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Payload 01 Information


Payload Flight Number:

2017 - 01
Institution:

University of Minnesota, Twin Cities
Payload Title:

Flight Test of GRID on the High Altitude X-Ray/Gamma-Ray Detector Testbed (HAXDT)

Student Leader:
  • Ricardo J. Saborio
  • Aerospace Engineering and Mechanics
  • University of Minnesota, Twin Cities
  • Department of Aerospace Engineering & Mechanics 110 Union ST, SE 107 Akerman Hall
  • Minneapolis,Minnesota 55455
  • Email:sabor001@umn.edu
Faculty Advisor:
  • Demoz Gebre-Egziabher
  • Aerospace Engineering & Mechanics
  • University of Minnesota, Twin Cities
  • Department of Aerospace Engineering & Mechanics 110 Union ST, SE 107 Akerman Hall
  • Minneapolis, Minnesota 55455
  • Email:gebre@umn.edu
  • Office:(612) 624 – 2305
  • Fax:(612) 626-1558
Payload class:
Small
Payload ID Number:
01
Mass:
2.9 kg
Current:
267 mA
Serial Commands:
NO
Discrete Commands:
NO
Payload Specification & Integration Plan
Due: 06/23/2017
Delivered:
Payload Integration Certification
Scheduled: 08/04/2017
Actual:
Flight Operation Plan
Due: 07/28/2017
Delivered:
Final Flight / Science Report
Due: 12/08/2017
Delivered:
Abstract:
The High Altitude X-Ray/Gamma-Ray Detector Testbed (HAXDT) is platform used for flight testing prototype sensors and sensing concepts for CubeSats. The HAXDT has a 3 U CubeSat form factor and is designed to interface with the High Altitude Student Payload (HASP) adapter plate. It hosts a flight computer, which is used to log data from the prototype sensor. The logged data is saved to solid-state hard drive, which is then analyzed after flight to assess the performance of the prototype sensor. On the 2017 HASP flight, the HAXDT will host the 4th generation (and major redesign from previous years) prototype of the Gopher Radiation Intensity Detector (GRID). Developed at the University of Minnesota, GRID is essentially a gamma-ray (and hard X-ray) detector optimized for making accurate positioning, navigation and timing (PNT) measurements. In operation, it will use signals of opportunity (e.g., naturally occurring gamma-ray emissions from sources such as Gamma-Ray Bursts or GRBs) as navigation and timing beacons similar to GPS satellites. Currently, GRID is at a Technology Readiness Level (TRL) of 4. The HASP 2017 flight test is a stepping-stone in preparation for an eventual CubeSat flight, which will have the goal of elevating the TRL to 7, where it is proven in a space environment.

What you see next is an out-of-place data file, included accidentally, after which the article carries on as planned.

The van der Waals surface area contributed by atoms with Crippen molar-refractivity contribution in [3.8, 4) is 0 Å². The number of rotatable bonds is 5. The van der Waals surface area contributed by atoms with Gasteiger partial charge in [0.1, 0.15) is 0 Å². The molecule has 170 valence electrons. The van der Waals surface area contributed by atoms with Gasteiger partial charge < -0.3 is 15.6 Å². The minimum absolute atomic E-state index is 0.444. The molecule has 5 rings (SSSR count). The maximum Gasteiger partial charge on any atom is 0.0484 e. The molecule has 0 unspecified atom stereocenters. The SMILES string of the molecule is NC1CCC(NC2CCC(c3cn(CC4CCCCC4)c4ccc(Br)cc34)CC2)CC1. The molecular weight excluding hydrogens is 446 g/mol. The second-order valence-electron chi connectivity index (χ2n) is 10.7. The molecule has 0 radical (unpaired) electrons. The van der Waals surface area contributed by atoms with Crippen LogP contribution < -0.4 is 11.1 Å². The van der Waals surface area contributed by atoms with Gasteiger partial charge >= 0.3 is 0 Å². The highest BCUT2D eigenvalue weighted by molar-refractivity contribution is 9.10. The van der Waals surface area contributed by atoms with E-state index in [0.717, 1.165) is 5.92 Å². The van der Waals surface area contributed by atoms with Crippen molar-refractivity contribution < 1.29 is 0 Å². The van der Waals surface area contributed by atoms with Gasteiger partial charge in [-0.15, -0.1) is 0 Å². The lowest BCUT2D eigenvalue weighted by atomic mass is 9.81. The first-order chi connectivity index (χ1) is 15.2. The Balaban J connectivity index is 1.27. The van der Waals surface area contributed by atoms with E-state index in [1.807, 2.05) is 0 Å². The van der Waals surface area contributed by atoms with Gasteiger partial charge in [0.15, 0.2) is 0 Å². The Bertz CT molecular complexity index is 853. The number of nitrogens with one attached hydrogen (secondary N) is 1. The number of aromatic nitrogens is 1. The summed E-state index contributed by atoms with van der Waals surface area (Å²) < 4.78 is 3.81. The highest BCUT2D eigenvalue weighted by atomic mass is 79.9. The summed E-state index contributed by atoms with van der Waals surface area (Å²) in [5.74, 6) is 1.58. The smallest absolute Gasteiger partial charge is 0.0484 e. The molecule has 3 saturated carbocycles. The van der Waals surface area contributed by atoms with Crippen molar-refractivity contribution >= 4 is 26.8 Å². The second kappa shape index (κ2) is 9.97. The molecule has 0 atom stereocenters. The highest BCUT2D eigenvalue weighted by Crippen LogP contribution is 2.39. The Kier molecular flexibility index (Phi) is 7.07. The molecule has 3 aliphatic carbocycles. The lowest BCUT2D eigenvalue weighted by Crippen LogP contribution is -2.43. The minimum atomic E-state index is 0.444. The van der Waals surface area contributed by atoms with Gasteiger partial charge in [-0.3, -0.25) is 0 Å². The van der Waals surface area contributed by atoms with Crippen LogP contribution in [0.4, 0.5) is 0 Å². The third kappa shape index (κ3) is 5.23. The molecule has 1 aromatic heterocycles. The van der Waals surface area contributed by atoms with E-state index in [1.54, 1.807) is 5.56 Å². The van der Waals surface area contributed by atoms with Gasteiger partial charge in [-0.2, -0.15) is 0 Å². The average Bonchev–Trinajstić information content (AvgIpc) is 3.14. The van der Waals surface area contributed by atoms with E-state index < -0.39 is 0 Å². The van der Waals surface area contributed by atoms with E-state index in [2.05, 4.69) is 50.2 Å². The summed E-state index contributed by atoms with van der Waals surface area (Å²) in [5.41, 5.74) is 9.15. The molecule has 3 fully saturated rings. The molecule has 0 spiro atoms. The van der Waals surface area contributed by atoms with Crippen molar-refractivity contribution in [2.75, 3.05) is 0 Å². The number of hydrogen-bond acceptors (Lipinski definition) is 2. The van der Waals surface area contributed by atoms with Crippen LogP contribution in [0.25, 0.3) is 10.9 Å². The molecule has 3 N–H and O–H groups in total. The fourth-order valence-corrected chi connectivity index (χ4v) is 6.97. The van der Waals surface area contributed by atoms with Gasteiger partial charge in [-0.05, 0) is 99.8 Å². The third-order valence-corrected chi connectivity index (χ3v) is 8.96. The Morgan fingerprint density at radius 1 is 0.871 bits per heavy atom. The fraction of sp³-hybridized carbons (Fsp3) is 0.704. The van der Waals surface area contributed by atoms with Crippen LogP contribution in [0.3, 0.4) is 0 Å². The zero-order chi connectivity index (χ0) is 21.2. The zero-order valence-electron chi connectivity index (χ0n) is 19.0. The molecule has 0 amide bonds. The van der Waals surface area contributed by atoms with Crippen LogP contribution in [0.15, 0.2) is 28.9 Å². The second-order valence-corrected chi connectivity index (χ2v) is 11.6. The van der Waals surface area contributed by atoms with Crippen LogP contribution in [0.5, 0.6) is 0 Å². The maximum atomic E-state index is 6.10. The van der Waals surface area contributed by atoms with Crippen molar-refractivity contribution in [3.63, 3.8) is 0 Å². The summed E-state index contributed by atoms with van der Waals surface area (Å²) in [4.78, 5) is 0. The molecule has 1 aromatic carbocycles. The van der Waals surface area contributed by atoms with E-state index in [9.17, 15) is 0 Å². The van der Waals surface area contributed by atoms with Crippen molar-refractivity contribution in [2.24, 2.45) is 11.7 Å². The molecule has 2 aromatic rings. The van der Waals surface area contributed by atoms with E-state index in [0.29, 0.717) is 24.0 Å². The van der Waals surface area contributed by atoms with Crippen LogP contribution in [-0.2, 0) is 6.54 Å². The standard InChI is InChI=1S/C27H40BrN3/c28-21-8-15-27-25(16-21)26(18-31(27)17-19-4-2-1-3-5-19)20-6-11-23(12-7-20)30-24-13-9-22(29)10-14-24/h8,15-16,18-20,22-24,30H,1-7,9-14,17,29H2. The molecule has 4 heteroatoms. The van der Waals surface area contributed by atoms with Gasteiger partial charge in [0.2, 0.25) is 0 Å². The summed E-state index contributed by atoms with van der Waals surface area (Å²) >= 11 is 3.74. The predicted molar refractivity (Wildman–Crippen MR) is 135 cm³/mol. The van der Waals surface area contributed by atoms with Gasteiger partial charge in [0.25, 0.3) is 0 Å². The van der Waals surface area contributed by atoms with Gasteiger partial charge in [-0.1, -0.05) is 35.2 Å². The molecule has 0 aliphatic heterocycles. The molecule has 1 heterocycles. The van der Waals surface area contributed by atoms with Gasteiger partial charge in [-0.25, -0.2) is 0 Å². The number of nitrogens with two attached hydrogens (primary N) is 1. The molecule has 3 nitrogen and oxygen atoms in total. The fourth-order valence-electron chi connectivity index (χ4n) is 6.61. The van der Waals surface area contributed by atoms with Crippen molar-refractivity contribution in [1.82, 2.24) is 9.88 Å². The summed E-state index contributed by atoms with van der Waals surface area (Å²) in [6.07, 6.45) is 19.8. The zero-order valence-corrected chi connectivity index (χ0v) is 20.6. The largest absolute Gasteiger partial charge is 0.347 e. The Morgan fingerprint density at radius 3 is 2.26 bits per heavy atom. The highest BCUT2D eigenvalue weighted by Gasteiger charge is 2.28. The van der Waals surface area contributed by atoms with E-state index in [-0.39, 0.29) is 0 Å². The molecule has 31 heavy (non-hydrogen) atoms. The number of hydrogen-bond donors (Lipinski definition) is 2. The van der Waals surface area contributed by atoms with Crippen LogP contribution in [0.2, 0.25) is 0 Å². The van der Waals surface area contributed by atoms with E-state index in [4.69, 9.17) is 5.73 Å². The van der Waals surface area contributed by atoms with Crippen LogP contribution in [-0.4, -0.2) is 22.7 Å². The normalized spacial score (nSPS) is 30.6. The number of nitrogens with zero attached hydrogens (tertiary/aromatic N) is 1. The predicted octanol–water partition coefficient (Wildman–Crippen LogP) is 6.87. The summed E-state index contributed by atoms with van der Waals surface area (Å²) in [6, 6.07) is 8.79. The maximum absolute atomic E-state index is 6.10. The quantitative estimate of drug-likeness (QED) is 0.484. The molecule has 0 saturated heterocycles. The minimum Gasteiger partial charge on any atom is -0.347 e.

Payload Application:

Payload Integration Plan:

Science Report:

Monthly Briefings: